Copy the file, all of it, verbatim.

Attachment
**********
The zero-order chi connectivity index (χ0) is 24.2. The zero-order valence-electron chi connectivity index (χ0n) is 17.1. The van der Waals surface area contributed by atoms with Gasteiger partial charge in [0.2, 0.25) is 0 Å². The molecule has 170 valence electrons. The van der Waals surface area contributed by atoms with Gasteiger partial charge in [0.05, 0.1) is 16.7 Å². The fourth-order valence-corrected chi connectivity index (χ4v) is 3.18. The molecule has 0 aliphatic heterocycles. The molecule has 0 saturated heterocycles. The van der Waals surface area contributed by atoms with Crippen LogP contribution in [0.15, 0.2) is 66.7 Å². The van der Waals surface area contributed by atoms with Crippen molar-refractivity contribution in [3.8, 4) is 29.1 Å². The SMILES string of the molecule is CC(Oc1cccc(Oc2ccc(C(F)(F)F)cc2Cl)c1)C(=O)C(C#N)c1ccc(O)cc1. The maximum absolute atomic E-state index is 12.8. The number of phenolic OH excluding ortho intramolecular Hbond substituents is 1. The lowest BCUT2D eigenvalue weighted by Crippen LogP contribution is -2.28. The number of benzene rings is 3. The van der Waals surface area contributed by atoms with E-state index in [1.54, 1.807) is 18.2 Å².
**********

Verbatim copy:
The zero-order chi connectivity index (χ0) is 24.2. The zero-order valence-electron chi connectivity index (χ0n) is 17.1. The van der Waals surface area contributed by atoms with Gasteiger partial charge in [0.2, 0.25) is 0 Å². The molecule has 170 valence electrons. The van der Waals surface area contributed by atoms with Gasteiger partial charge in [0.05, 0.1) is 16.7 Å². The fourth-order valence-corrected chi connectivity index (χ4v) is 3.18. The molecule has 0 aliphatic heterocycles. The molecule has 0 saturated heterocycles. The van der Waals surface area contributed by atoms with Crippen LogP contribution in [0.15, 0.2) is 66.7 Å². The van der Waals surface area contributed by atoms with Crippen molar-refractivity contribution in [3.8, 4) is 29.1 Å². The SMILES string of the molecule is CC(Oc1cccc(Oc2ccc(C(F)(F)F)cc2Cl)c1)C(=O)C(C#N)c1ccc(O)cc1. The maximum absolute atomic E-state index is 12.8. The number of phenolic OH excluding ortho intramolecular Hbond substituents is 1. The lowest BCUT2D eigenvalue weighted by Crippen LogP contribution is -2.28. The number of benzene rings is 3. The van der Waals surface area contributed by atoms with E-state index in [1.54, 1.807) is 18.2 Å².